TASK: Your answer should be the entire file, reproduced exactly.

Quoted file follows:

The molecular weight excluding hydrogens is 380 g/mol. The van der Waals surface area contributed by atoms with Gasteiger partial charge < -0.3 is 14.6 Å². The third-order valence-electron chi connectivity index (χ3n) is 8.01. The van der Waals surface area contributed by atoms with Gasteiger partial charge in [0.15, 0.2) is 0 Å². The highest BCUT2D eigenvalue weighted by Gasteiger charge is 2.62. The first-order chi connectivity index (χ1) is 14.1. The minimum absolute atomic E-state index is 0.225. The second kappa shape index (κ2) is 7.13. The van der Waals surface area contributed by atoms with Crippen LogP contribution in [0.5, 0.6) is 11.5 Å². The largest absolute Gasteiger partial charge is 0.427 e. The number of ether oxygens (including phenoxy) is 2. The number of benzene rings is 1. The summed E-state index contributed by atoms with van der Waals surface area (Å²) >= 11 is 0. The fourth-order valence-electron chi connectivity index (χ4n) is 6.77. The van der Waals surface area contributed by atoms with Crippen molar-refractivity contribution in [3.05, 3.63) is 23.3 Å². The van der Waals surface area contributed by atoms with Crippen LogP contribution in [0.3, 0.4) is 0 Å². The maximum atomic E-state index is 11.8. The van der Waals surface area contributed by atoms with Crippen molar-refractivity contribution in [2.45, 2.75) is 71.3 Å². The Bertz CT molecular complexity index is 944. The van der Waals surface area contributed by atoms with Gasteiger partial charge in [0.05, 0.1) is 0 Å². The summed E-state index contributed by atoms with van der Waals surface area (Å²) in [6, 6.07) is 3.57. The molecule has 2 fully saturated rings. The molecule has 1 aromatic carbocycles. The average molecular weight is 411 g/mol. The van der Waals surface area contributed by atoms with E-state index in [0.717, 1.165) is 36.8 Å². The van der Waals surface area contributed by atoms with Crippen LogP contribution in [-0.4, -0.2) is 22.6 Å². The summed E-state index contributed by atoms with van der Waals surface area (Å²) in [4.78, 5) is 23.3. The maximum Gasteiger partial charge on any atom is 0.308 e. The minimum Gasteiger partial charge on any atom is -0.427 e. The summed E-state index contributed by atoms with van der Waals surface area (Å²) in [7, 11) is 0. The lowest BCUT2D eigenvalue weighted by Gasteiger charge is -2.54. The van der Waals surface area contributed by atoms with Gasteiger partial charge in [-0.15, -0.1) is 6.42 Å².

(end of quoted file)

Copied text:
The molecular weight excluding hydrogens is 380 g/mol. The van der Waals surface area contributed by atoms with Gasteiger partial charge < -0.3 is 14.6 Å². The third-order valence-electron chi connectivity index (χ3n) is 8.01. The van der Waals surface area contributed by atoms with Gasteiger partial charge in [0.15, 0.2) is 0 Å². The highest BCUT2D eigenvalue weighted by Gasteiger charge is 2.62. The first-order chi connectivity index (χ1) is 14.1. The minimum absolute atomic E-state index is 0.225. The second kappa shape index (κ2) is 7.13. The van der Waals surface area contributed by atoms with Crippen LogP contribution in [0.5, 0.6) is 11.5 Å². The largest absolute Gasteiger partial charge is 0.427 e. The number of ether oxygens (including phenoxy) is 2. The number of benzene rings is 1. The summed E-state index contributed by atoms with van der Waals surface area (Å²) >= 11 is 0. The fourth-order valence-electron chi connectivity index (χ4n) is 6.77. The van der Waals surface area contributed by atoms with Crippen molar-refractivity contribution in [3.05, 3.63) is 23.3 Å². The van der Waals surface area contributed by atoms with Crippen LogP contribution in [0.3, 0.4) is 0 Å². The maximum atomic E-state index is 11.8. The van der Waals surface area contributed by atoms with Crippen molar-refractivity contribution in [2.45, 2.75) is 71.3 Å². The Bertz CT molecular complexity index is 944. The van der Waals surface area contributed by atoms with Gasteiger partial charge in [0.05, 0.1) is 0 Å². The summed E-state index contributed by atoms with van der Waals surface area (Å²) in [6, 6.07) is 3.57. The molecule has 2 fully saturated rings. The molecule has 1 aromatic carbocycles. The average molecular weight is 411 g/mol. The van der Waals surface area contributed by atoms with E-state index in [0.717, 1.165) is 36.8 Å². The van der Waals surface area contributed by atoms with Crippen LogP contribution in [-0.4, -0.2) is 22.6 Å². The summed E-state index contributed by atoms with van der Waals surface area (Å²) in [4.78, 5) is 23.3. The maximum Gasteiger partial charge on any atom is 0.308 e. The minimum Gasteiger partial charge on any atom is -0.427 e. The summed E-state index contributed by atoms with van der Waals surface area (Å²) in [7, 11) is 0. The lowest BCUT2D eigenvalue weighted by Gasteiger charge is -2.54. The van der Waals surface area contributed by atoms with Gasteiger partial charge in [-0.15, -0.1) is 6.42 Å².